‘Tis the month…we get a nice long break to spend time with our friends and families, participate in traditional (to us) activities, and wonder how we can address the ‘reason for the season’ with the diverse families we are serving. In this EXPRESS I’ve provided a few ideas focusing on looking at the ‘aboutness’ of the season beyond the religious meaning and addressing ways we can incorporate the symbols of the season in meaningful ways.
I’m a fan of Kevin Henkes…you know, Chrysanthemum; Wemberly Worried. He has a wonderful website where, among other things, he talks about his writing process, activities to use when using his books, and discussion guides.
A site where I found a good list of books relevant to Christmas as well as December isThe Ultimate List of Best Christmas Books for Kids. You’ll see many oldies but goodies and, perhaps some new (or new to you) books to include in your December classroom.
Camille Catlett’s monthly newsletter, Baby Talk, always contains interesting information on child development and working with families. The December issue includes an article from Childtrends that looks at unstructured play time and the development of executive function skills. The researchers recommend that parents give young children time for spontaneous, self-directed play. If you currently don’t get Baby Talk you can e-mail Camille.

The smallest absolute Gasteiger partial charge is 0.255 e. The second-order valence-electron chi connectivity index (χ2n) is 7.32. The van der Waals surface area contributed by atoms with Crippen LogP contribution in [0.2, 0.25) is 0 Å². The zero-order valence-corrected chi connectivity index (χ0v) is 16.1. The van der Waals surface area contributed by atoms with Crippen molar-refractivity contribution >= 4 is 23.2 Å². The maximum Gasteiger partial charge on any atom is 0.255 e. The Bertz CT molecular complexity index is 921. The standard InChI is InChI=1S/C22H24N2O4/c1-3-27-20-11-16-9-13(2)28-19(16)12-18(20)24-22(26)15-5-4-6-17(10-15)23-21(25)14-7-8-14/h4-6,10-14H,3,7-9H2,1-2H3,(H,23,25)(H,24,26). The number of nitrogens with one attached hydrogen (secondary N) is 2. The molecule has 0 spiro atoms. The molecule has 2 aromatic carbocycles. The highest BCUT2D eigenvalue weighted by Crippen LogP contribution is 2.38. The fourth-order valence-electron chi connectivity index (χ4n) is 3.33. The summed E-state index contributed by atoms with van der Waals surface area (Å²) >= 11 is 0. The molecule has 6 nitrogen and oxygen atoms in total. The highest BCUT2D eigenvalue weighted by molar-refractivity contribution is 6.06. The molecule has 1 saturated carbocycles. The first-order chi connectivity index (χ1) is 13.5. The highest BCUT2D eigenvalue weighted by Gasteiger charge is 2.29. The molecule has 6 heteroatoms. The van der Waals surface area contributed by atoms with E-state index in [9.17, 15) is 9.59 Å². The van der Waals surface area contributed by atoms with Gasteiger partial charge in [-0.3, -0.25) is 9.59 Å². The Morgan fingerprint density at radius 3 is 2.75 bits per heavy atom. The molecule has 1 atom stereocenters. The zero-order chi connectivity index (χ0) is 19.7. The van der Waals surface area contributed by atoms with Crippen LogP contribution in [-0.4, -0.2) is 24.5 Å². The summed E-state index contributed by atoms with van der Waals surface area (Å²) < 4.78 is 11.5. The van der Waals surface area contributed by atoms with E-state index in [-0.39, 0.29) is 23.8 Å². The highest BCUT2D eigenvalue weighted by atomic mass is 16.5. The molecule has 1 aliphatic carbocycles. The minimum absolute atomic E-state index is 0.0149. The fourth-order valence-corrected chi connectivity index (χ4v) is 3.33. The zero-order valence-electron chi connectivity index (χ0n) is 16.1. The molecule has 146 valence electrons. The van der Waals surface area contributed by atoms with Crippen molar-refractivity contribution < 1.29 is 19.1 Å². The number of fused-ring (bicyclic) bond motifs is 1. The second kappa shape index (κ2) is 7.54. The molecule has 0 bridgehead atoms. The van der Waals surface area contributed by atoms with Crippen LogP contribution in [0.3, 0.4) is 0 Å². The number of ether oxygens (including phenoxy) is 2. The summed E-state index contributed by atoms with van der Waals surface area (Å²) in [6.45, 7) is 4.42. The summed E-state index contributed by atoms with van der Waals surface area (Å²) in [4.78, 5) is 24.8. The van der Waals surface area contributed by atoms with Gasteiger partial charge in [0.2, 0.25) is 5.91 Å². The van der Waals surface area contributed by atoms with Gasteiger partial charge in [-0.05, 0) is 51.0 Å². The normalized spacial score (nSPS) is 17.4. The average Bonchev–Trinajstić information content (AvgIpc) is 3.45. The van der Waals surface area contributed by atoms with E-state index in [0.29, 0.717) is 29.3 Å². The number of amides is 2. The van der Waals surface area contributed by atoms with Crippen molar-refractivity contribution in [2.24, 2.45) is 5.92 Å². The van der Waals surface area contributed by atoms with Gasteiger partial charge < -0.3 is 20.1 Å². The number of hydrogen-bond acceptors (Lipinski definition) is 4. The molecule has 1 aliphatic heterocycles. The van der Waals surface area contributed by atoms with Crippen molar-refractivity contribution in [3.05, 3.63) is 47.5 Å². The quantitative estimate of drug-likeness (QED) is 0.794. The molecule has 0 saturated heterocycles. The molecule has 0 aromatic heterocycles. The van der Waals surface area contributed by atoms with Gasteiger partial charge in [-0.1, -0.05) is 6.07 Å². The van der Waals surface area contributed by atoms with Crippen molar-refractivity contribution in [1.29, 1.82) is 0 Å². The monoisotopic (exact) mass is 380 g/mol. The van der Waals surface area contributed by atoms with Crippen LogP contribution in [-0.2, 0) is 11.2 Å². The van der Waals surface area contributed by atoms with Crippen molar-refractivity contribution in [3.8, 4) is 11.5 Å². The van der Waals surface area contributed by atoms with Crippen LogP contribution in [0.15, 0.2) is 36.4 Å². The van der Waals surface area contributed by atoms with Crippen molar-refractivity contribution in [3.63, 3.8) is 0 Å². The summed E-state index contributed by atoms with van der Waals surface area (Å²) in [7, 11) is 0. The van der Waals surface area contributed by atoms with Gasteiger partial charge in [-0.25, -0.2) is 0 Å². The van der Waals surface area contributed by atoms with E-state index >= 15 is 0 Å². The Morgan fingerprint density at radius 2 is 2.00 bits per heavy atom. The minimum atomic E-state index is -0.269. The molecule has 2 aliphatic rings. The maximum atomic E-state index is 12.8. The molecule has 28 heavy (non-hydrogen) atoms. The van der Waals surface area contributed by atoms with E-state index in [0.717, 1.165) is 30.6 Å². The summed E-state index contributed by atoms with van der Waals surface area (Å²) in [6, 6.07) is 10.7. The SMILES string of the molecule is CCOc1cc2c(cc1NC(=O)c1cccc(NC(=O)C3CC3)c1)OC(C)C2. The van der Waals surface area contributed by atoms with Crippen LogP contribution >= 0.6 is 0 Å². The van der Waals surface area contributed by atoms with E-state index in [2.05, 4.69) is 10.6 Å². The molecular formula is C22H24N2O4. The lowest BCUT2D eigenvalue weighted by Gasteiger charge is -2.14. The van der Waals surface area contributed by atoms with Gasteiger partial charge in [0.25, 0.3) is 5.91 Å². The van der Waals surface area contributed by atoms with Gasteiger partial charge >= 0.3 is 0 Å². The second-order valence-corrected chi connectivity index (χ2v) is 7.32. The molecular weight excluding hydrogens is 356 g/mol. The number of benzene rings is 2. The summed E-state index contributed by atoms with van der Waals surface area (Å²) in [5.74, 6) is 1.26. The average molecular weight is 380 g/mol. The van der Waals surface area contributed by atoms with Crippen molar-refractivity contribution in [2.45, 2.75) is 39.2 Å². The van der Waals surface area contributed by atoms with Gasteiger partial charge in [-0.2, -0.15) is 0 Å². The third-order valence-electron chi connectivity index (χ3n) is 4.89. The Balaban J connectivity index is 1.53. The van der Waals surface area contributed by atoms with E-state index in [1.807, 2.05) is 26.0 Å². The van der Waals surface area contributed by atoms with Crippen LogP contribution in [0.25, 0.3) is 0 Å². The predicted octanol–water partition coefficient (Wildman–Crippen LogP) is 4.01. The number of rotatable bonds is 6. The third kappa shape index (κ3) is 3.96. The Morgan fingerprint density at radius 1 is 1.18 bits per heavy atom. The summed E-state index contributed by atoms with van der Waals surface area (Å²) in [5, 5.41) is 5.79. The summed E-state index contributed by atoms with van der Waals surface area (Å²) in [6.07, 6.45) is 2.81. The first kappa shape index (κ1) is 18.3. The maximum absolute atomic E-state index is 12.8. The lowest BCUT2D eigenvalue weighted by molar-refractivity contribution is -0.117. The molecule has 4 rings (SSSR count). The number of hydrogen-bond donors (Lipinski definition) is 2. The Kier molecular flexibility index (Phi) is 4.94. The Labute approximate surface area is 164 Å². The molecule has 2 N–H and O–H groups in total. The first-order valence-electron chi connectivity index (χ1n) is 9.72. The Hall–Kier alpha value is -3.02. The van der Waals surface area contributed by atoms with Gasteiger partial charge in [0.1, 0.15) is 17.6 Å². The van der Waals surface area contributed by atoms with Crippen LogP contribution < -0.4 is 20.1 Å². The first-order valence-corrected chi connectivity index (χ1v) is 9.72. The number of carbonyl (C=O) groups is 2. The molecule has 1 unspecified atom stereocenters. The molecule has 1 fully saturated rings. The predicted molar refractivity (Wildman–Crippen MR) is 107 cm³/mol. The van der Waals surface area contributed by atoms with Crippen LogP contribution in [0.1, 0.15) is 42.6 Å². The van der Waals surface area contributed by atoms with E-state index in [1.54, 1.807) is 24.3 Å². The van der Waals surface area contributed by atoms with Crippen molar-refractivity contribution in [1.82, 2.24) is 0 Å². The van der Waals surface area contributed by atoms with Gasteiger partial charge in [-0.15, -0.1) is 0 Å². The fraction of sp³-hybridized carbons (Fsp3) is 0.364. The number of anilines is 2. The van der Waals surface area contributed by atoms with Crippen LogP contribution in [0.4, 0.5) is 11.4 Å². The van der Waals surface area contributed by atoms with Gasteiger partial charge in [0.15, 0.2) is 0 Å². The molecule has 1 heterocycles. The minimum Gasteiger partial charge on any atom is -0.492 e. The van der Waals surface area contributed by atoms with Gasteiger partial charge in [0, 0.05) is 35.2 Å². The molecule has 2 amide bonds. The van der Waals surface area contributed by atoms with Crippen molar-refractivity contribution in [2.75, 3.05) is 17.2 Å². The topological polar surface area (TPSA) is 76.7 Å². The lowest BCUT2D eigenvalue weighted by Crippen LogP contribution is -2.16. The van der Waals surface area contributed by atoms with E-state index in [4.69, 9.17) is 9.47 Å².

The Center on the Developing Child is featuring a group of videos on ACES and toxic stress and what we can do about it. In the video, and others on the web page, you can learn about toxic stress, how it can affect you, and what you can do…both for yourself and in your community…to deal with what you may be experiencing.
Cultures Connecting is a Seattle-based company that provides culturally relevant professional development, consultation to support organizations committed to effectively work across cultures. They do workshops, have a wonderful resource library, and a newsletter containing information like how to screen books for bias.
What is Christmas? It is the tenderness of the past, courage for the present, and hope for the future. ~
-Agnes M. Pahro
This article was contributed by Mary Perkins for the Early Childhood Express newsletter.